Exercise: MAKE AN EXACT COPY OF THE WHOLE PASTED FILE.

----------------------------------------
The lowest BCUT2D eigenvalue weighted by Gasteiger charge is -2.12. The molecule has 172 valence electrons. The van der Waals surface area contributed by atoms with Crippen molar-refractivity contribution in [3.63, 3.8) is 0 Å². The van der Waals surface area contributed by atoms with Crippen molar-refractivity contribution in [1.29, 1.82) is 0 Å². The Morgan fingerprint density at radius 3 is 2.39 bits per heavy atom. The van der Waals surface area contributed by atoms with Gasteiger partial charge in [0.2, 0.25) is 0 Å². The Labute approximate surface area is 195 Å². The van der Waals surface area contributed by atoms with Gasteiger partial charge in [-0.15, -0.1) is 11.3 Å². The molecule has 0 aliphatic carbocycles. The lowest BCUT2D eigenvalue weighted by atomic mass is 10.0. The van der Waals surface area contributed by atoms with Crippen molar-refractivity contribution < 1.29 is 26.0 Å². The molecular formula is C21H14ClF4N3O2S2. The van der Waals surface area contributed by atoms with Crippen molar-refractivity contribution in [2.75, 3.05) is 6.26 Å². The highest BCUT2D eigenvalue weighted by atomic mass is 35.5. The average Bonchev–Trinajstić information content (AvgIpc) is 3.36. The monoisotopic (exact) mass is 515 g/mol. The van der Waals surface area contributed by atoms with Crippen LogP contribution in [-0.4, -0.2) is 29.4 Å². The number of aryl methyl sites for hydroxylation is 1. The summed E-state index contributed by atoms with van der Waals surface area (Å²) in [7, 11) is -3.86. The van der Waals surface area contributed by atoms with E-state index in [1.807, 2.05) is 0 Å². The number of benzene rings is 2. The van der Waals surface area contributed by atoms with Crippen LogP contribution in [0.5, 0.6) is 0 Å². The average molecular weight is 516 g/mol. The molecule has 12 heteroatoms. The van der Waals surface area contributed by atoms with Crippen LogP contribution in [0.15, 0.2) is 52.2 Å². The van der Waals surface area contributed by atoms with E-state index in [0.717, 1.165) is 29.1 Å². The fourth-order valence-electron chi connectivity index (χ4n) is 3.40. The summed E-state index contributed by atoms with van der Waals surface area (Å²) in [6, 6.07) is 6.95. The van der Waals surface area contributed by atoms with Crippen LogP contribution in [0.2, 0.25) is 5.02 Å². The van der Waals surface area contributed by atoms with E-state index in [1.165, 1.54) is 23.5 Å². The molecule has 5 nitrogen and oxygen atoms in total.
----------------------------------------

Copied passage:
The lowest BCUT2D eigenvalue weighted by Gasteiger charge is -2.12. The molecule has 172 valence electrons. The van der Waals surface area contributed by atoms with Crippen molar-refractivity contribution in [3.63, 3.8) is 0 Å². The van der Waals surface area contributed by atoms with Crippen molar-refractivity contribution in [1.29, 1.82) is 0 Å². The Morgan fingerprint density at radius 3 is 2.39 bits per heavy atom. The van der Waals surface area contributed by atoms with Gasteiger partial charge in [0.2, 0.25) is 0 Å². The Labute approximate surface area is 195 Å². The van der Waals surface area contributed by atoms with Gasteiger partial charge in [-0.15, -0.1) is 11.3 Å². The molecule has 0 aliphatic carbocycles. The lowest BCUT2D eigenvalue weighted by atomic mass is 10.0. The van der Waals surface area contributed by atoms with Crippen molar-refractivity contribution < 1.29 is 26.0 Å². The molecular formula is C21H14ClF4N3O2S2. The van der Waals surface area contributed by atoms with Crippen molar-refractivity contribution in [2.75, 3.05) is 6.26 Å². The highest BCUT2D eigenvalue weighted by atomic mass is 35.5. The average Bonchev–Trinajstić information content (AvgIpc) is 3.36. The monoisotopic (exact) mass is 515 g/mol. The van der Waals surface area contributed by atoms with Crippen LogP contribution in [-0.4, -0.2) is 29.4 Å². The number of aryl methyl sites for hydroxylation is 1. The summed E-state index contributed by atoms with van der Waals surface area (Å²) in [7, 11) is -3.86. The van der Waals surface area contributed by atoms with E-state index in [1.807, 2.05) is 0 Å². The number of benzene rings is 2. The van der Waals surface area contributed by atoms with Crippen LogP contribution in [0.5, 0.6) is 0 Å². The average molecular weight is 516 g/mol. The molecule has 12 heteroatoms. The van der Waals surface area contributed by atoms with Crippen LogP contribution in [0.15, 0.2) is 52.2 Å². The van der Waals surface area contributed by atoms with E-state index in [0.717, 1.165) is 29.1 Å². The fourth-order valence-electron chi connectivity index (χ4n) is 3.40. The summed E-state index contributed by atoms with van der Waals surface area (Å²) in [6, 6.07) is 6.95. The van der Waals surface area contributed by atoms with Crippen LogP contribution in [0.2, 0.25) is 5.02 Å². The van der Waals surface area contributed by atoms with E-state index in [1.165, 1.54) is 23.5 Å². The molecule has 5 nitrogen and oxygen atoms in total.